(K. Kopter, Patrick Bingham-Hall, and WOHA)

Oasia Hotel Downtown, Singapore
Developer: Far East Organization
Designer: WOHA
Site size: 0.6 acres (0.2 ha) 

Set against an urban landscape of concrete, steel, and glass in Tanjong Pagar, Singapore’s central business district, Oasia Hotel Downtown (OHD) stands out with its red silhouette clad in lush greenery. An integrated hotel/office development comprising a 27-story, 314-room business hotel and 100 new-age offices, OHD responds to the government’s vision for the precinct earmarked as the island’s next waterfront city with a mix of business, commercial, and residential activities. 

The developer sought to create alternative imagery for commercial high-rise developments while combining innovative ways to intensify land use. Designed by local architecture firm WOHA and recognized for its innovative and green portfolio, OHD brings to life new interpretations of vertical environment. The intent at the outset was to give back greenery to the city, both vertically and horizontally. The result: OHD’s main facade is lined with greenery entwined around vertical grid panels in five warm tones of red, forming a green skin.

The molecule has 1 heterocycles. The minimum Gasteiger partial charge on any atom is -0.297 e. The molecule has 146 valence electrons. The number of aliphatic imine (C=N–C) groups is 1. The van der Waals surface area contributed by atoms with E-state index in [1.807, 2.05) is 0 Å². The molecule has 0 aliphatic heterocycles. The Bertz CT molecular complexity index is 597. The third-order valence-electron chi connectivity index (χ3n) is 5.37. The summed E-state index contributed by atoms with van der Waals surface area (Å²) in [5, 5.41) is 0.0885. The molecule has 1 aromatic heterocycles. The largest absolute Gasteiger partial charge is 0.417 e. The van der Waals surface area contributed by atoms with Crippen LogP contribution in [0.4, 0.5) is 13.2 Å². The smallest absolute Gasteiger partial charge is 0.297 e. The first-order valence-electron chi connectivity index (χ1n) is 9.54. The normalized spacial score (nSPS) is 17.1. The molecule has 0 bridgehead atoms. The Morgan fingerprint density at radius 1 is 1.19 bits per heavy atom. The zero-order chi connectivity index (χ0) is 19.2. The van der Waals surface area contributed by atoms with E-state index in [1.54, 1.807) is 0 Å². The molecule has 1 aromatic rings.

Vertical greenery forms an intrinsic part of the external palette. The greenery is enhanced by alternating 30-meter-tall (98 ft) sky gardens and sleek architectural details to form a tropical skyscraper in the financial district. The facade panels open up on different floors to elevated gardens cut three-dimensionally into the building like huge windows, providing natural ventilation to the structure, which is capped by an open-air rooftop garden and hotel swimming pool that offer a panoramic view of the surrounding cityscape. 

The plants, trees, water gardens, and green spaces attract insects and birds, creating a biophilic environment that engages users of the space. The project achieved overall greenery replacement of over ten times the site area. OHD was awarded Green Mark certification by Singapore’s Building and Construction Authority. It also won a Green Good Design Award from the Chicago Athenaeum and the European Centre for Architecture Art Design and Urban Studies.